Prologue: I like to stretch my money as far as possible in used record stores. I gravitate towards the $1 bins, hoping to find something new and interesting on the cheap. For the last few years I’ve been especially interested in discovering music from outside of the US and other English-speaking countries. Even if I don’t end up liking the record, I usually earn something about the musical culture of the country the record is from. It’s like buying a history brochure for a buck.
In that spirit, I have created a game for myself that I’m calling Scratch Ticket Radio. The rules are simple. During a trip to a record store, I have $10 to spend on used 45s. Taken together, these become “the ticket.” Then, as if taking a quarter to a scratch ticket, I listen to each song to determine if it is a good tune or not. If I come out with more keepers than duds, the ticket as a whole can be considered a winner. There are several key stipulations. To make sure that I’m taking a risk (an essential aspect of scratch tickets and gambling more generally), I cannot select 45s by artists that I already know or that contain songs that I am already familiar with. That is, I can’t already know what’s there before I “scratch” it off – that would be cheating.
June 2019: “You Never Know”
#1: Johnny Guitar Watson
For a long time I have wondered about the personal histories of crossing guards. What did they do before they retired and decided to shepherd occasionally grateful pedestrians across busy intersections? This interest was piqued even further when I heard one crossing guard ask another if they had been at a certain party where a murder had taken place. The one asking had indeed been there and he was trying to jog his memory about who else might have been. How does this connect to music? Well, it has never left me that Irma Thomas worked at a Sears for over a decade after her career peaked in the late 60’s. She is one of my favorite singers of all time (I submit the people’s evidence #1 and #2), so it seemed absurd that she would be working a 9-5 gig. I imagine she helped many people who had no idea that she was that Irma Thomas. She later returned to recording. The lesson I took away from that was that you never know who you might be speaking with or listening to. To wit, Johnny Guitar Watson.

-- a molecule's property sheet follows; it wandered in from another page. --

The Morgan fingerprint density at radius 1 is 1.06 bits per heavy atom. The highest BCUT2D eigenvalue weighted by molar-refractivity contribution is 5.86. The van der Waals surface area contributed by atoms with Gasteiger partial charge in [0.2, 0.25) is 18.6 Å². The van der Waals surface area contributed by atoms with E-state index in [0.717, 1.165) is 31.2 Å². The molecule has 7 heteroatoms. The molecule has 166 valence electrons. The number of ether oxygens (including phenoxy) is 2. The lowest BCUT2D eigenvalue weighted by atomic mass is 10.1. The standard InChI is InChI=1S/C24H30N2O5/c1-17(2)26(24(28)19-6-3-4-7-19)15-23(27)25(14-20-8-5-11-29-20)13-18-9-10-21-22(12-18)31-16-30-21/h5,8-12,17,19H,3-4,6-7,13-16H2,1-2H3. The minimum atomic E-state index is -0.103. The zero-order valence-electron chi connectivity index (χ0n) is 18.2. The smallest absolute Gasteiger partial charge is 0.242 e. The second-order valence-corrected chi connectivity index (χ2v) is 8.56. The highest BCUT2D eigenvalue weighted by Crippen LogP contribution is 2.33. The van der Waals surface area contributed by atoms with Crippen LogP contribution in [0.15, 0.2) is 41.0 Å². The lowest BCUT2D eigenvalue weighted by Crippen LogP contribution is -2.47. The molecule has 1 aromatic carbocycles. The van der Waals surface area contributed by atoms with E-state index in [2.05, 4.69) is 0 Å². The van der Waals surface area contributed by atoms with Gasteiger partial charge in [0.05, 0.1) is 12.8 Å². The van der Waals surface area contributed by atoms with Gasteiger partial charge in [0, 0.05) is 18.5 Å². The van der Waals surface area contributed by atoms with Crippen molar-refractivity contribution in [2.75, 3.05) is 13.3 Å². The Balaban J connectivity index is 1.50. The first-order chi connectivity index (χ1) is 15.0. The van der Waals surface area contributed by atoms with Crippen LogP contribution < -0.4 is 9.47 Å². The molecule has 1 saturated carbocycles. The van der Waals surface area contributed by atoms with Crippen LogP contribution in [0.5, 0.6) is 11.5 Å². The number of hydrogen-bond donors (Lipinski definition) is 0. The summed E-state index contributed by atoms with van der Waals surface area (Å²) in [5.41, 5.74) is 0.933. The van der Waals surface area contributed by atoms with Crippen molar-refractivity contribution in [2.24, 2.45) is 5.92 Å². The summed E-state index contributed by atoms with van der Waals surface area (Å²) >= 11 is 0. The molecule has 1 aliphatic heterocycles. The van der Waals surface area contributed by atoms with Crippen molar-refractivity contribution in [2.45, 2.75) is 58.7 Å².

(B) Nothing Left to be Desired DJM (1977)
Per the rules of Scratch Ticket Radio, I had no idea who Johnny Guitar Watson was before I picked up this single. Turns out, he was very influential and a connection between various sectors of the music world. Watson cut his teeth in R&B, playing with folks such as Chuck Higgins, and then he played with a diverse crowd of musicians, including Little Richard, Herb Alpert and Frank Zappa. Zappa said that Watson’s early work inspired him to pick up the guitar and Etta James said she modeled her vocal style after him. He was an early adopter of electronic equipment and might have been one of the first to use a proto-vocoder. He also supposedly claimed that he was a father of hip-hop (which seems like a stretch).
This single was Watson’s commercial peak, if not his artistic one. I can understand musicians moving with the times to try and made a living , but unfortunately, I found the music to be somewhat generic polite mid-70’s funk. Forgettable, as is the B-side.
The music on this single would have never let me know how influential he was over the decades. I can only imagine what some long-time fans of Watson thought when he went in this direction. Or who knows, maybe they also dug this lite-FM funk. The sedate label also stands in sharp contrast to the LP cover.
Sadly, two down, but a respectful nod to Mr. Watson’s larger legacy.
#2: The Searchers
(B) I’ll Be Missing You Kapp (1964)
Listening to this single created a bit of an epistemological puzzle for me. One of my key stipulations is that I cannot select artists or songs that “I am familiar with.” In earlier entries I have disqualified a few sides because once I put the needle down on the record I realized, “Damn, I do know this song.” My response in previous cases was unequivocal, but not here. As I listened, I realized that I had perhaps heard the A Side once a long time ago, but I wasn’t ready to say that I was familiar with it. Does hearing it once or twice constitute knowing it if it didn’t leave some kind of impact? I’m going to give myself some slack here and not count it as a violation of my rules. In retrospect I am a bit surprised that I didn’t at least recognize the band’s name, but perhaps I’m a Beatles fan more than a British Invasion fan.